The Southwestern Historical Quarterly, Volume 44, July 1940 - April, 1941 Page: 55

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NOLAN'S "LOST NIGGER" EXPEDITION
OF 1877
H. BAILEY CARROLL
"Eighty-Six Hours Without Water on the Texas Plains" by
W. Curtis Nunn in the January Quarterly presents two inter-
esting documents dealing with a dramatic Texas frontier event,
an incident usually referred to as Nolan's "Lost Nigger" Expe-
dition. The King and Cooper accounts in the article referred
to1 tell a story of adventure on the Llano Estacado-a land
that is in itself adventure, for its very nature calls for the
greatest exercise of ingenuity to solve its problems. It would
seem that the essence of adventure is in its challenges-in its
demanding the application of human intelligence to hazy un-
certainty.
So striking and adventurous were the events and suffering
of the men of this 1877 expedition that legends and traditions,
which stem from the actual events, persist over much of the
Panhandle-Plains area in both Texas and New Mexico. Numer-
ous localities make shadowy claims to having been the site of
happenings connected with the vaguely known expedition. I
first encountered the account in the legendary form; and,
through piecing together several sources, including Captain
Nicholas Nolan's original report which is printed here for
the first time, I believe that a fairly complete historical record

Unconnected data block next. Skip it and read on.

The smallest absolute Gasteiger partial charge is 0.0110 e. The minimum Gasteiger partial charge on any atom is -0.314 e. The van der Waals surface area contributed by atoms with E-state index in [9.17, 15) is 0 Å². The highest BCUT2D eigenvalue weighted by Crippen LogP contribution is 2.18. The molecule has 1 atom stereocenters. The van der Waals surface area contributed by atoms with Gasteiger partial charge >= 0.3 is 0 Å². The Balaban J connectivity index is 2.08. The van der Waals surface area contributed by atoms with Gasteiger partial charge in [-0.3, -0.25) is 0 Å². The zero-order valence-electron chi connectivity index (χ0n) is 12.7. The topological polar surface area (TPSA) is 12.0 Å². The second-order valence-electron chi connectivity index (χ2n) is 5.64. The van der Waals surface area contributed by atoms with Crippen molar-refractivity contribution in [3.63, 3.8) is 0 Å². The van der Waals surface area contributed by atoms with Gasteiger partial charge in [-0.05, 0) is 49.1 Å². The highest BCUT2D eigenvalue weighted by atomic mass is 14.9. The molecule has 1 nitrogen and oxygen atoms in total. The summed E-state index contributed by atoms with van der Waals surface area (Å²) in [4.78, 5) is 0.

may now be made. Most of the problems associated with the
expedition relate to identification of the area traversed.
Nolan's Expedition of 1877 on the Llano Estacado had its
genesis in events growing from the head-on crash between the
aboriginal Plains Indians and the soldiers of the United States
government, assisted by a small army of buffalo hunters. In
IThese accounts were written by Captain J. H. T. King, post surgeon
of Fort Concho, Texas, and Lieutenant Charles L. Cooper of Company A,
10th Cavalry. Lieutenant Cooper was second in command on the expedi-
tion, but Captain King was not a member, writing his account from hear-
say. These accounts are found in Old Files Division, Adjutant General's
Office (Old Files Section of Executive Division), 55941 A. G. 0. 1882 File
with 5738 A. G. 0. 1877, Department of War, Washington, D. C.
[55]

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Texas State Historical Association. The Southwestern Historical Quarterly, Volume 44, July 1940 - April, 1941, periodical, 1941; Austin, Texas. (texashistory.unt.edu/ark:/67531/metapth146052/m1/63/ocr/: accessed September 29, 2016), University of North Texas Libraries, The Portal to Texas History, texashistory.unt.edu; crediting Texas State Historical Association.